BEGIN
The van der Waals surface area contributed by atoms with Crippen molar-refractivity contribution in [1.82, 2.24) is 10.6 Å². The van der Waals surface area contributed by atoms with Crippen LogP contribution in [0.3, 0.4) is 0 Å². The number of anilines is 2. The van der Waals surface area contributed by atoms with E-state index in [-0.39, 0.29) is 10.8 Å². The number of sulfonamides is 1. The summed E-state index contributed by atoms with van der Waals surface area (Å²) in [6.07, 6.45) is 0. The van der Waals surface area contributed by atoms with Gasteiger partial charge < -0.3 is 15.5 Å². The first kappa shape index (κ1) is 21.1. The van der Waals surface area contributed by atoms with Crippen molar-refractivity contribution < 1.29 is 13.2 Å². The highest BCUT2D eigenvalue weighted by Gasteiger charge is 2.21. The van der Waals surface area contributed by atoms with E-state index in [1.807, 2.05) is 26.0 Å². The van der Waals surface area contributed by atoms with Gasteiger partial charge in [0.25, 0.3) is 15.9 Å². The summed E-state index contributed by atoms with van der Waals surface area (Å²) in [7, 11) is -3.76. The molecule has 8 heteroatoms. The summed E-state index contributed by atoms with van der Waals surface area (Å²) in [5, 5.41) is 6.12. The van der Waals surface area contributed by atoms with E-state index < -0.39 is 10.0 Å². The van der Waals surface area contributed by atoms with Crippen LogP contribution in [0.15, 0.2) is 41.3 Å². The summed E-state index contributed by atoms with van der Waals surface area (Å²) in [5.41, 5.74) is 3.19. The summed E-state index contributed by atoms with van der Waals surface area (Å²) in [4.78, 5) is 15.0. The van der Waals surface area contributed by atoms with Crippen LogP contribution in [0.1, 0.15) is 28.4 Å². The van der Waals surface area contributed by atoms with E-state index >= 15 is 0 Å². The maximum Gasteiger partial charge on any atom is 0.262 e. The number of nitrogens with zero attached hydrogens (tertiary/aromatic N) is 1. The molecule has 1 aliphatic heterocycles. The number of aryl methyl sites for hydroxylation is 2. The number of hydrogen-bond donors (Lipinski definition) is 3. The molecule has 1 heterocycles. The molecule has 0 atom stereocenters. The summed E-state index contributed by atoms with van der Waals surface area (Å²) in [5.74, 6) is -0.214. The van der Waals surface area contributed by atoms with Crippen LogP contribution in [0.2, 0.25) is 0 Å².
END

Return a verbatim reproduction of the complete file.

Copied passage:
The van der Waals surface area contributed by atoms with Crippen molar-refractivity contribution in [1.82, 2.24) is 10.6 Å². The van der Waals surface area contributed by atoms with Crippen LogP contribution in [0.3, 0.4) is 0 Å². The number of anilines is 2. The van der Waals surface area contributed by atoms with E-state index in [-0.39, 0.29) is 10.8 Å². The number of sulfonamides is 1. The summed E-state index contributed by atoms with van der Waals surface area (Å²) in [6.07, 6.45) is 0. The van der Waals surface area contributed by atoms with Gasteiger partial charge < -0.3 is 15.5 Å². The first kappa shape index (κ1) is 21.1. The van der Waals surface area contributed by atoms with Crippen molar-refractivity contribution < 1.29 is 13.2 Å². The highest BCUT2D eigenvalue weighted by Gasteiger charge is 2.21. The van der Waals surface area contributed by atoms with E-state index in [1.807, 2.05) is 26.0 Å². The van der Waals surface area contributed by atoms with Gasteiger partial charge in [0.25, 0.3) is 15.9 Å². The summed E-state index contributed by atoms with van der Waals surface area (Å²) in [7, 11) is -3.76. The molecule has 8 heteroatoms. The summed E-state index contributed by atoms with van der Waals surface area (Å²) in [5, 5.41) is 6.12. The van der Waals surface area contributed by atoms with E-state index < -0.39 is 10.0 Å². The van der Waals surface area contributed by atoms with Crippen LogP contribution in [0.15, 0.2) is 41.3 Å². The summed E-state index contributed by atoms with van der Waals surface area (Å²) in [5.41, 5.74) is 3.19. The summed E-state index contributed by atoms with van der Waals surface area (Å²) in [4.78, 5) is 15.0. The van der Waals surface area contributed by atoms with Crippen LogP contribution in [0.1, 0.15) is 28.4 Å². The van der Waals surface area contributed by atoms with E-state index >= 15 is 0 Å². The maximum Gasteiger partial charge on any atom is 0.262 e. The number of nitrogens with zero attached hydrogens (tertiary/aromatic N) is 1. The molecule has 1 aliphatic heterocycles. The number of aryl methyl sites for hydroxylation is 2. The number of hydrogen-bond donors (Lipinski definition) is 3. The molecule has 1 heterocycles. The molecule has 0 atom stereocenters. The summed E-state index contributed by atoms with van der Waals surface area (Å²) in [5.74, 6) is -0.214. The van der Waals surface area contributed by atoms with Crippen LogP contribution in [0.2, 0.25) is 0 Å².